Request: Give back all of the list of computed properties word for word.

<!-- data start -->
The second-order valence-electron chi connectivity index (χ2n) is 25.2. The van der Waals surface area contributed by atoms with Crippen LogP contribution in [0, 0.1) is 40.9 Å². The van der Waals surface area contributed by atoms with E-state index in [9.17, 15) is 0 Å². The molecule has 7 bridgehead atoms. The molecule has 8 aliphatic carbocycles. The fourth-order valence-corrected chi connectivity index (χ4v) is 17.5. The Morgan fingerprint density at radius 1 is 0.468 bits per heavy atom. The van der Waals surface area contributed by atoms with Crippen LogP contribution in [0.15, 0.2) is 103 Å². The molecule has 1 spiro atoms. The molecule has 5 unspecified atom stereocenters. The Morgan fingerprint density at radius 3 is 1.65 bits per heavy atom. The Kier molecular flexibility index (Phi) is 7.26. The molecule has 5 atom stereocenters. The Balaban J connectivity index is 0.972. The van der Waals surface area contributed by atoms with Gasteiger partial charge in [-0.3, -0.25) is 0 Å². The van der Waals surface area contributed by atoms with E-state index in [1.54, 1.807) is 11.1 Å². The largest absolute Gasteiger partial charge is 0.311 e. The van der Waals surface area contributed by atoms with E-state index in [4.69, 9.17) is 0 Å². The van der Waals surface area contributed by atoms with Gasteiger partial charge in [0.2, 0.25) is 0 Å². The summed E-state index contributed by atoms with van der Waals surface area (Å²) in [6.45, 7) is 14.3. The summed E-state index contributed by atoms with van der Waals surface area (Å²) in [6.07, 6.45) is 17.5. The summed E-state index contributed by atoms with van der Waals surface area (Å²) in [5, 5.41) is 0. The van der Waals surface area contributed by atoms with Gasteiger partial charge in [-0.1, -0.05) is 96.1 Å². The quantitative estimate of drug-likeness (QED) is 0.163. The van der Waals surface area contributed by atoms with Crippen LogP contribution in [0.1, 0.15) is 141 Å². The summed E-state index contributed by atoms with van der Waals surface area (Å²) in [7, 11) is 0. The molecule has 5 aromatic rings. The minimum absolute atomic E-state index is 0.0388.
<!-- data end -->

The second-order valence-electron chi connectivity index (χ2n) is 25.2. The van der Waals surface area contributed by atoms with Crippen LogP contribution in [0, 0.1) is 40.9 Å². The van der Waals surface area contributed by atoms with E-state index in [9.17, 15) is 0 Å². The molecule has 7 bridgehead atoms. The molecule has 8 aliphatic carbocycles. The fourth-order valence-corrected chi connectivity index (χ4v) is 17.5. The Morgan fingerprint density at radius 1 is 0.468 bits per heavy atom. The van der Waals surface area contributed by atoms with Crippen LogP contribution in [0.15, 0.2) is 103 Å². The molecule has 1 spiro atoms. The molecule has 5 unspecified atom stereocenters. The Morgan fingerprint density at radius 3 is 1.65 bits per heavy atom. The Kier molecular flexibility index (Phi) is 7.26. The molecule has 5 atom stereocenters. The Balaban J connectivity index is 0.972. The van der Waals surface area contributed by atoms with Gasteiger partial charge in [-0.3, -0.25) is 0 Å². The van der Waals surface area contributed by atoms with E-state index in [1.54, 1.807) is 11.1 Å². The largest absolute Gasteiger partial charge is 0.311 e. The van der Waals surface area contributed by atoms with E-state index in [4.69, 9.17) is 0 Å². The van der Waals surface area contributed by atoms with Gasteiger partial charge in [0.2, 0.25) is 0 Å². The summed E-state index contributed by atoms with van der Waals surface area (Å²) in [6.45, 7) is 14.3. The summed E-state index contributed by atoms with van der Waals surface area (Å²) in [6.07, 6.45) is 17.5. The summed E-state index contributed by atoms with van der Waals surface area (Å²) in [5, 5.41) is 0. The van der Waals surface area contributed by atoms with Gasteiger partial charge in [-0.1, -0.05) is 96.1 Å². The quantitative estimate of drug-likeness (QED) is 0.163. The van der Waals surface area contributed by atoms with Crippen LogP contribution in [0.1, 0.15) is 141 Å². The summed E-state index contributed by atoms with van der Waals surface area (Å²) in [7, 11) is 0. The molecule has 5 aromatic rings. The minimum absolute atomic E-state index is 0.0388.